DOI: 10.1002/alz.081793 ISSN: 1552-5260

Blood‐brain barrier permeability measured with arterial spin labeling as potential cerebrovascular biomarker over the lifespan

Beatriz E. Padrela, Mervin Tee, Sneve H Markus, Oliver Geier, Amnah Mahroo, Håkon Grydeland, Tormod Fladby, Klaus Eickel, Matthias Günther, Frederik Barkhof, Saima Hilal, Henk‐Jan Mutsaerts, Jan Petr
  • Psychiatry and Mental health
  • Cellular and Molecular Neuroscience
  • Geriatrics and Gerontology
  • Neurology (clinical)
  • Developmental Neuroscience
  • Health Policy
  • Epidemiology



Blood‐brain barrier (BBB) dysfunction is considered a hallmark of Alzheimer’s disease (AD), making non‐invasive imaging of BBB with arterial spin labeling (ASL) MRI a potential imaging biomarker (BBB‐ASL). However, the normal BBB development over the lifespan is unknown. Here, we created population‐based BBB‐ASL permeability reference maps, and aimed to investigate associations between BBB‐ASL, chronological age, and biological cerebrovascular age – expressed as white matter hyperintensities (WMH) volume.


Cognitively‐unimpaired (CU) participants were included from Center for Lifespan Changes in Brain and Cognition (LCBC) (n = 28, age 58.9±16.1y) and University of Singapore (n = 30, age 55.8±6.1y). The Singapore cohort is known to be vascularly compromised and thus expected to have early cerebrovascular pathology in the form of WMH. Multi‐echo, multi‐post‐labeling‐delay pseudo‐continuous ASL images were acquired at two identical Siemens 3T scanners and analyzed with ExploreASL. Gray matter (GM) BBB water time‐of‐exchange (Tex) was quantified with and without partial‐volume correction (PVC). For Singapore data, WMH were segmented on 3D FLAIR. Linear regression models were used to investigate associations of Tex with age and WMH volume, with and without covarying for sex and site.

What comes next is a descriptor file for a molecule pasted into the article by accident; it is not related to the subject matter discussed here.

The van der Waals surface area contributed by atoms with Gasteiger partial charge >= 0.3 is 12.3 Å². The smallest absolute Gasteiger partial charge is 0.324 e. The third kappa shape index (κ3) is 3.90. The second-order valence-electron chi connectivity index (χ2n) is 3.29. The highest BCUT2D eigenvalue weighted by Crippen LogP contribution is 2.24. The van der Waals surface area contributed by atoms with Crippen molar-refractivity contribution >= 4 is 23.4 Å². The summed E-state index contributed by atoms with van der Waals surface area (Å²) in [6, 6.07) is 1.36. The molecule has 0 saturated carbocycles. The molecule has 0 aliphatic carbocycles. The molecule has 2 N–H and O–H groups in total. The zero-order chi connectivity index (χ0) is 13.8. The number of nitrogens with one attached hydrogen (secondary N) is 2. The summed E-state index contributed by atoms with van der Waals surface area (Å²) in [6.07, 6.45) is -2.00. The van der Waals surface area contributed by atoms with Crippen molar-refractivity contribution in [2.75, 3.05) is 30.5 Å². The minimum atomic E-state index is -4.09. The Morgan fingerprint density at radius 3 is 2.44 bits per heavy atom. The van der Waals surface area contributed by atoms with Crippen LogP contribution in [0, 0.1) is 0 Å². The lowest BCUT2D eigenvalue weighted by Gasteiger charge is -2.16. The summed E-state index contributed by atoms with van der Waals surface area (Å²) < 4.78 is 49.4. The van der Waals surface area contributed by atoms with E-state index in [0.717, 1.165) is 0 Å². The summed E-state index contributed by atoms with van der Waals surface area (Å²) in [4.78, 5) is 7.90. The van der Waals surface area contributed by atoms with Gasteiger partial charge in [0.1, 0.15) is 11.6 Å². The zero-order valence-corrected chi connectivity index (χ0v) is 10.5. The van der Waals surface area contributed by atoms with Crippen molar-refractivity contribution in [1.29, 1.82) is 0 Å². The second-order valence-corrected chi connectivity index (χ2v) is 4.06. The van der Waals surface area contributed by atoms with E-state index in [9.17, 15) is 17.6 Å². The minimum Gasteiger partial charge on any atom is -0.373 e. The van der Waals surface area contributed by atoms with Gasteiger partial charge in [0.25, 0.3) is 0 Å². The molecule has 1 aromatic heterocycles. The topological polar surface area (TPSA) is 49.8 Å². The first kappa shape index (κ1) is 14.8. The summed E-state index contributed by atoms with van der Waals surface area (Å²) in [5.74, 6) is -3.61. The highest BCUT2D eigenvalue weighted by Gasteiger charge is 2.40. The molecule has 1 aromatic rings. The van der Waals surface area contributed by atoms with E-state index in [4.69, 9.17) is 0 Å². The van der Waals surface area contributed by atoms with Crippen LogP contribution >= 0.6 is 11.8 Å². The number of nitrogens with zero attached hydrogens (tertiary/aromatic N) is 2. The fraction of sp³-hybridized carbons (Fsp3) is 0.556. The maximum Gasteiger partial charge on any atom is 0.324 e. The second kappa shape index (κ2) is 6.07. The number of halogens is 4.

Both site population‐averages (Figure 1) show similar Tex patterns, with slightly higher posterior variability in the Singapore data. GM Tex was negatively associated with age (Figure 2A) irrespective of PVC, and after covarying for sex and site (Table 1). GM Tex was also negatively associated with WMH volume (ß = ‐0.005, p = 0.012), although the association became non‐significant if both PVC and sex and site corrections were applied (ß = ‐0.005, p = 0.068).


Our findings support the hypothesis of increased BBB permeability with aging and there are signs of association with increased cerebrovascular age assessed with WMH volume. We aim to further increase our sample size and also investigate associations with other AD biomarkers.

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